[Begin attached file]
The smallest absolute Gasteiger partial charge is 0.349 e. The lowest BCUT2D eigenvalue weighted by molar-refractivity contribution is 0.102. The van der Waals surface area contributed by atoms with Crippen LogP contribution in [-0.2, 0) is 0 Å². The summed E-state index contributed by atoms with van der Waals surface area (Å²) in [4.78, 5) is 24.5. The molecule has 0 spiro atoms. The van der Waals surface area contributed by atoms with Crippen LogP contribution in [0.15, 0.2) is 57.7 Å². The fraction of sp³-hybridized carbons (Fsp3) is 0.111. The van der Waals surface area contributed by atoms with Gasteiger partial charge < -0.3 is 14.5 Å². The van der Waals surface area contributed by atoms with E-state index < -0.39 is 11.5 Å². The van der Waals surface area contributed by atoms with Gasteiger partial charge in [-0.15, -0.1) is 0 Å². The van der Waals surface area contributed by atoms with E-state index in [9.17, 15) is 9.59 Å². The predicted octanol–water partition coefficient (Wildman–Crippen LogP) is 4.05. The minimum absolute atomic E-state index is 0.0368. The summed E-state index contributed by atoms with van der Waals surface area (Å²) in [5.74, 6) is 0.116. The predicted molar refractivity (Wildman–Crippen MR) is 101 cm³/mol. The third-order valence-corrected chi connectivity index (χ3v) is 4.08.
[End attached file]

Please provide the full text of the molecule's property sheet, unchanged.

The smallest absolute Gasteiger partial charge is 0.349 e. The lowest BCUT2D eigenvalue weighted by molar-refractivity contribution is 0.102. The van der Waals surface area contributed by atoms with Crippen LogP contribution in [-0.2, 0) is 0 Å². The summed E-state index contributed by atoms with van der Waals surface area (Å²) in [4.78, 5) is 24.5. The molecule has 0 spiro atoms. The van der Waals surface area contributed by atoms with Crippen LogP contribution in [0.15, 0.2) is 57.7 Å². The fraction of sp³-hybridized carbons (Fsp3) is 0.111. The van der Waals surface area contributed by atoms with Gasteiger partial charge < -0.3 is 14.5 Å². The van der Waals surface area contributed by atoms with E-state index < -0.39 is 11.5 Å². The van der Waals surface area contributed by atoms with Gasteiger partial charge in [-0.15, -0.1) is 0 Å². The van der Waals surface area contributed by atoms with E-state index in [9.17, 15) is 9.59 Å². The predicted octanol–water partition coefficient (Wildman–Crippen LogP) is 4.05. The minimum absolute atomic E-state index is 0.0368. The summed E-state index contributed by atoms with van der Waals surface area (Å²) in [5.74, 6) is 0.116. The predicted molar refractivity (Wildman–Crippen MR) is 101 cm³/mol. The third-order valence-corrected chi connectivity index (χ3v) is 4.08.